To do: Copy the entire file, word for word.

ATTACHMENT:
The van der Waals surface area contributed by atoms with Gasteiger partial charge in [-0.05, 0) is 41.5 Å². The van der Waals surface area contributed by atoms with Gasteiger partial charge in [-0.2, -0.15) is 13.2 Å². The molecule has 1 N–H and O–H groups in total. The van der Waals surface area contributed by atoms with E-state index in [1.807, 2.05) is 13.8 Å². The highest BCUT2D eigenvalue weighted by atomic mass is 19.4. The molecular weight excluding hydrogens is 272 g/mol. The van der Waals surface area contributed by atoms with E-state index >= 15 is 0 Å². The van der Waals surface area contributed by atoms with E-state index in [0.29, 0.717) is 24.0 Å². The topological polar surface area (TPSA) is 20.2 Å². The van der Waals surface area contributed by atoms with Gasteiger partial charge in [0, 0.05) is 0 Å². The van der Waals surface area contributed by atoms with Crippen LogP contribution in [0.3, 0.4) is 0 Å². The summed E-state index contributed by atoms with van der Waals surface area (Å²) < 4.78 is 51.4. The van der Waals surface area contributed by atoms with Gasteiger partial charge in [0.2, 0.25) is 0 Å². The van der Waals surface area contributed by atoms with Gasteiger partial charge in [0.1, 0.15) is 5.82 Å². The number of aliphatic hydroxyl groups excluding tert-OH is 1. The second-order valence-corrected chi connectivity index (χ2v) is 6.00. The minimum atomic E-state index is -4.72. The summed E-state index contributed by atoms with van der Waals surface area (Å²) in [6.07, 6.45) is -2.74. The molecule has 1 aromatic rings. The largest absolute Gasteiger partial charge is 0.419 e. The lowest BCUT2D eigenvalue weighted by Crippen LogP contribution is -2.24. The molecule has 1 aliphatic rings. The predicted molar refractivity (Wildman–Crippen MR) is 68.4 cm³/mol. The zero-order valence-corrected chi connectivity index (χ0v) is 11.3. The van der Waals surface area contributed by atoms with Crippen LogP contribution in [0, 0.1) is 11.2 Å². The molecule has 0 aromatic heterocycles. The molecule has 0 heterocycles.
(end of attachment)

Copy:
The van der Waals surface area contributed by atoms with Gasteiger partial charge in [-0.05, 0) is 41.5 Å². The van der Waals surface area contributed by atoms with Gasteiger partial charge in [-0.2, -0.15) is 13.2 Å². The molecule has 1 N–H and O–H groups in total. The van der Waals surface area contributed by atoms with E-state index in [1.807, 2.05) is 13.8 Å². The highest BCUT2D eigenvalue weighted by atomic mass is 19.4. The molecular weight excluding hydrogens is 272 g/mol. The van der Waals surface area contributed by atoms with E-state index >= 15 is 0 Å². The van der Waals surface area contributed by atoms with E-state index in [0.29, 0.717) is 24.0 Å². The topological polar surface area (TPSA) is 20.2 Å². The van der Waals surface area contributed by atoms with Gasteiger partial charge in [0, 0.05) is 0 Å². The van der Waals surface area contributed by atoms with Crippen LogP contribution in [0.3, 0.4) is 0 Å². The summed E-state index contributed by atoms with van der Waals surface area (Å²) < 4.78 is 51.4. The van der Waals surface area contributed by atoms with Gasteiger partial charge in [0.2, 0.25) is 0 Å². The van der Waals surface area contributed by atoms with Gasteiger partial charge in [0.1, 0.15) is 5.82 Å². The number of aliphatic hydroxyl groups excluding tert-OH is 1. The second-order valence-corrected chi connectivity index (χ2v) is 6.00. The minimum atomic E-state index is -4.72. The summed E-state index contributed by atoms with van der Waals surface area (Å²) in [6.07, 6.45) is -2.74. The molecule has 1 aromatic rings. The largest absolute Gasteiger partial charge is 0.419 e. The lowest BCUT2D eigenvalue weighted by Crippen LogP contribution is -2.24. The molecule has 1 aliphatic rings. The predicted molar refractivity (Wildman–Crippen MR) is 68.4 cm³/mol. The zero-order valence-corrected chi connectivity index (χ0v) is 11.3. The van der Waals surface area contributed by atoms with Crippen LogP contribution in [0, 0.1) is 11.2 Å². The molecule has 0 aromatic heterocycles. The molecule has 0 heterocycles.